Last week, after a delightful night in downtown La Mesa at Fourpenny House Irish Pub with a few friends, I took a walk with one of my gals through the quaint surrounding neighborhoods. Nothing like an evening walk after good food.
The sky was newly darkened by the exodus of the day’s last rays of pink and purple light and every home we passed was a grand silhouette of shadow against shadow. Occasionally, a house light would break through the black facade and, thankfully, street lamps lit most of our way through the old streets.
But our lovely stroll was cut short when we came to the end of the sidewalk.
With the corner of the street another several hundred yards ahead of us, we were mystified as to why someone would build half a sidewalk, stopping far short of the final destination: a connecting sidewalk.
Had this been an isolated incidence, I might have brushed it off with a laugh. But it wasn’t. On nearly every street, we found ourselves crossing the road in the dark to reach a sidewalk that would bring us all the way to the next turn. In some cases, we simply had to make do with the shoulder of the road.
Is this a commonly found occurence in East County? Am I not walking enough that I have only just discovered the half-sidewalks that exist in our community?
Pardon the outburst, but as someone not easily riled, this took me by surprise.
Who in their right mind only builds half a sidewalk? Have they ever used a sidewalk personally, one wonders? What is the purpose of lurring pedestrians down a concrete path, several hundred yards in either direction from the nearest crosswalk or walkable intersection, only to have the pathway melt into a shoddily kempt road shoulder? Isn’t the point of a sidewalk to safely transport pedestrians from one location to another without mixing them in with auto traffic (which becomes dangerous for both pedestrian and driver)? If so, why make a sidewalk that does not reach a connecting point of transport?
At some point, you would think someone would have just said, “Save the concrete – it’s better to not have a sidewalk here at all than to have one that ends in the middle of nowhere.”
Maybe this is just the side effect of living in a predominantly auto-centric city. People don’t walk. New York, Los Angeles, certainly European cities like London and Prague – they all have sidewalks on every street. At least on one side of the road – usually both – there is a place for pedestrians.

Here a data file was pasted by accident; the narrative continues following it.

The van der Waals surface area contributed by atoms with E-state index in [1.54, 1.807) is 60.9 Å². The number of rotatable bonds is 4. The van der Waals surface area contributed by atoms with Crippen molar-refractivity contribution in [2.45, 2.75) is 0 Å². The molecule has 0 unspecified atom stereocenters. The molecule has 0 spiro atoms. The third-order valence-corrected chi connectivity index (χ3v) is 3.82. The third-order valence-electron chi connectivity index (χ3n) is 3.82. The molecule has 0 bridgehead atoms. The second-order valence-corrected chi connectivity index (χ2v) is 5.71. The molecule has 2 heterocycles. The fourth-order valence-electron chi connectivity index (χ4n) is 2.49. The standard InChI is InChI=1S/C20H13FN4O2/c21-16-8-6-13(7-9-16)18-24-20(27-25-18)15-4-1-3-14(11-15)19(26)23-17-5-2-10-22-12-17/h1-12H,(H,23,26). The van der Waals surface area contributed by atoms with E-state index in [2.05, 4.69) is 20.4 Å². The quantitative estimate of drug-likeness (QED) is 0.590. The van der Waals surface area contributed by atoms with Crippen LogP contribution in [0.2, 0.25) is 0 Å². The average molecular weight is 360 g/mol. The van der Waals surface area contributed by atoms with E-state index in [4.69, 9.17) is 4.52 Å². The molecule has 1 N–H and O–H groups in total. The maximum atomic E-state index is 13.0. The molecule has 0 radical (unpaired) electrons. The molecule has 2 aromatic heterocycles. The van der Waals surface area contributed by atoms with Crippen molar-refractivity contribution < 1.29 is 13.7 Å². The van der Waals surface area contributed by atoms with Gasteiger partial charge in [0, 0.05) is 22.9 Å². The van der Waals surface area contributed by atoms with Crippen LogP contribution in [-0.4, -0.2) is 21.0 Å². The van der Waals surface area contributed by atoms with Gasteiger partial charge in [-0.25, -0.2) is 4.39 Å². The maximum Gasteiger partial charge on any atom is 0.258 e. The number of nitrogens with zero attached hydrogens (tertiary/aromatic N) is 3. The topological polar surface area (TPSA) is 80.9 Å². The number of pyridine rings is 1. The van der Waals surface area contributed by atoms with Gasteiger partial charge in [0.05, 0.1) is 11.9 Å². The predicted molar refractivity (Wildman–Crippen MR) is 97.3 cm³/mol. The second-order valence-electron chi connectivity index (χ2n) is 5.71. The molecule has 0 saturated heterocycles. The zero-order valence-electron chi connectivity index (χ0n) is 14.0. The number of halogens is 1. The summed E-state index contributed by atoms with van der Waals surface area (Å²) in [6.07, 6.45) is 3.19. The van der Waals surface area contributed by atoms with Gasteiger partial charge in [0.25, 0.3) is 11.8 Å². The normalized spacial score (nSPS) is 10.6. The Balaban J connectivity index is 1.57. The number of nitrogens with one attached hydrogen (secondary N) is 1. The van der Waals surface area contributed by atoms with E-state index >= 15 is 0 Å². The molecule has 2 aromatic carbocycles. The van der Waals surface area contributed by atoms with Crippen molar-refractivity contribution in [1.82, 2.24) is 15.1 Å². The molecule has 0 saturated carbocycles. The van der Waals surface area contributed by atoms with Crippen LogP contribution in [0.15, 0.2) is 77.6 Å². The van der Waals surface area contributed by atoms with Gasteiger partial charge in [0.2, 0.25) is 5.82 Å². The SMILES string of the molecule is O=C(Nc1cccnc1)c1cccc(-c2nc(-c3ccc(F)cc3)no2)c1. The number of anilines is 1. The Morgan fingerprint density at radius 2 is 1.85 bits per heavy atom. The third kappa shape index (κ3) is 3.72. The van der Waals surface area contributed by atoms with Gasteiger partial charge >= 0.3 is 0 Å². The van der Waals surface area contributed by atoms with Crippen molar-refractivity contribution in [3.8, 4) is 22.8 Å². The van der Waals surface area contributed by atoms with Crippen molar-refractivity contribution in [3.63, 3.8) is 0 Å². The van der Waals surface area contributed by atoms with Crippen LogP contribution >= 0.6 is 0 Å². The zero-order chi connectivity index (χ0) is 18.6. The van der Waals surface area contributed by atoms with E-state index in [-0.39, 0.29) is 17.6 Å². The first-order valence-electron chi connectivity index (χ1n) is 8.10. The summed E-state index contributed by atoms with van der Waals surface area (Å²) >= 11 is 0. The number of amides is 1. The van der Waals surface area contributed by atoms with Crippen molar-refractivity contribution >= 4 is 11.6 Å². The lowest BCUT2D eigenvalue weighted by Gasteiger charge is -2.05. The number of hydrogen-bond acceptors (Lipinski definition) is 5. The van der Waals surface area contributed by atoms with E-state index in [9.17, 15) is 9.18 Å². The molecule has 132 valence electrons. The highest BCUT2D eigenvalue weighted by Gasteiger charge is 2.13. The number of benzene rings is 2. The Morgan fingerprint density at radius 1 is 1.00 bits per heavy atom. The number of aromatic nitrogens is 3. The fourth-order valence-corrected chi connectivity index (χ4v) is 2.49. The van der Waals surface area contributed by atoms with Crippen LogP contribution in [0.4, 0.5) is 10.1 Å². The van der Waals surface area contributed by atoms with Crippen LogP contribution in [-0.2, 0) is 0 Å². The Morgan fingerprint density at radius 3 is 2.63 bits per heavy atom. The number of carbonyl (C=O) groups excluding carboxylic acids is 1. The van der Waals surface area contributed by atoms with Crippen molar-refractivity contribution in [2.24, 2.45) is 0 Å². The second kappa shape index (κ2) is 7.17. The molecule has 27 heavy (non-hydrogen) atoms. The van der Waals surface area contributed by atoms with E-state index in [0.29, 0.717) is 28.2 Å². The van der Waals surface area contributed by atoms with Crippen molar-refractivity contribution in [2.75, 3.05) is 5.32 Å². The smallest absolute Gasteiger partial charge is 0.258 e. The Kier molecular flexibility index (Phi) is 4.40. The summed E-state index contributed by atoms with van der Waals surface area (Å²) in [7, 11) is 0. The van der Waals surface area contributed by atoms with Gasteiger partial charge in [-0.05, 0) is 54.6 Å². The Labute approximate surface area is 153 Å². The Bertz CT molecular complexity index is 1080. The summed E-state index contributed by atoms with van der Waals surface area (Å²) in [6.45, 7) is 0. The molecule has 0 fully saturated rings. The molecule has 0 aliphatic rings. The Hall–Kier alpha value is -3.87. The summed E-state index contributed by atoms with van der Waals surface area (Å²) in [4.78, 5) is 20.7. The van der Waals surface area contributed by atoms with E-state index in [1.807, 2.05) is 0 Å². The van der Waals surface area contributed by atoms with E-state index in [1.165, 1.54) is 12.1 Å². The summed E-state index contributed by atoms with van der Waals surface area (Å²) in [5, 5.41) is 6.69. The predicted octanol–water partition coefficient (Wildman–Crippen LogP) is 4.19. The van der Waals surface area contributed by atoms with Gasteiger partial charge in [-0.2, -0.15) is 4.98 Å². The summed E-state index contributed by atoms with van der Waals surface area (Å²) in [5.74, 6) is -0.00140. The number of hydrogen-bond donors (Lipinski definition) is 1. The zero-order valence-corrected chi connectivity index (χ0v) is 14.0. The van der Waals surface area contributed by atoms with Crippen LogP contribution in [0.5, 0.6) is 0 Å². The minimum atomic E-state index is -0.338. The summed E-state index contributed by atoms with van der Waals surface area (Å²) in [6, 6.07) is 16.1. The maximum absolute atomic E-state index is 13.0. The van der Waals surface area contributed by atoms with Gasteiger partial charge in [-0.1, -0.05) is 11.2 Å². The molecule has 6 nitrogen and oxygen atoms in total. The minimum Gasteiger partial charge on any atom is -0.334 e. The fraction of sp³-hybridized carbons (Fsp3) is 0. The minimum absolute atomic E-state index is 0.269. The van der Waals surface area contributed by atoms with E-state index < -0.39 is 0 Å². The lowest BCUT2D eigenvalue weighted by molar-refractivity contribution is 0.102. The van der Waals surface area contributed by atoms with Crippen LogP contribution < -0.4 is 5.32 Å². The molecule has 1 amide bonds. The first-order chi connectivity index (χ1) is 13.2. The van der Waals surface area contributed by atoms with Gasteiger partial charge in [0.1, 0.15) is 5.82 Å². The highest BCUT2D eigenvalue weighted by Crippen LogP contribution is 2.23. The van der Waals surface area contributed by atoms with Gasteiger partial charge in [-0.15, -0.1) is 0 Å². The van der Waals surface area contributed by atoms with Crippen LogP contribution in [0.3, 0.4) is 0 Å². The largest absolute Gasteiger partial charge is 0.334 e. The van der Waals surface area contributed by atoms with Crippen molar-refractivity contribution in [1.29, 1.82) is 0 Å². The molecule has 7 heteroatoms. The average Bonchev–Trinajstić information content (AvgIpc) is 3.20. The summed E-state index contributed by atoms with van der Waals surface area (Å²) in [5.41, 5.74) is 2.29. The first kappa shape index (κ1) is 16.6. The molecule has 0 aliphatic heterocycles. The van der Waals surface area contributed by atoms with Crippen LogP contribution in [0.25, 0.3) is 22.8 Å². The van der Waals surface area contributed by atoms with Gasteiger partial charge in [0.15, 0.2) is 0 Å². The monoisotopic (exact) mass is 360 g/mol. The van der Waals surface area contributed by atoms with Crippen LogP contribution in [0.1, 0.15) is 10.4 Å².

It makes sense that San Diego would sport fewer sidewalks under the assumption that residents are getting directly into their cars and driving to a chosen location, only to get out near enough the destination that the only walking happens in a driveway or a parking lot.
There are two immediate problems with this thinking. Firstly, it treats as invisible or invaluable the members of our society who do not have cars and use their own two feet to accomplish much of their transport. They need sidewalks.
Secondly, though one might excuse sidewalks in high trafficked areas of town where pedestrianism is not as frequent, a neighborhood without sidewalks seems like a neighborhood where neighbors don’t walk down the street to say ‘hello’ to one another.
But I am sure there are answers somewhere. Surely someone can explain to me the mystery of the missing sidewalks (even if it is simply that East County residents don’t feel the need to use them, which is acceptable – this is a free country, after all). So please, write in! Don’t make me beg (I totally will – I love hearing from our readers)!
Do you know your neighbors? Do you walk to their houses on the shoulder of the street or is their a sidewalk? Do you need a sidewalk for your daily commute? Do you use a wheelchair or a cane that makes traversing uneven surfaces difficult? Do you have small children with you when you walk places? Do you prefer the adventure of never knowing when you’ll run out of pavement?
Am I the only one going crazy over the lack of sidewalks out here? This editor would like to know.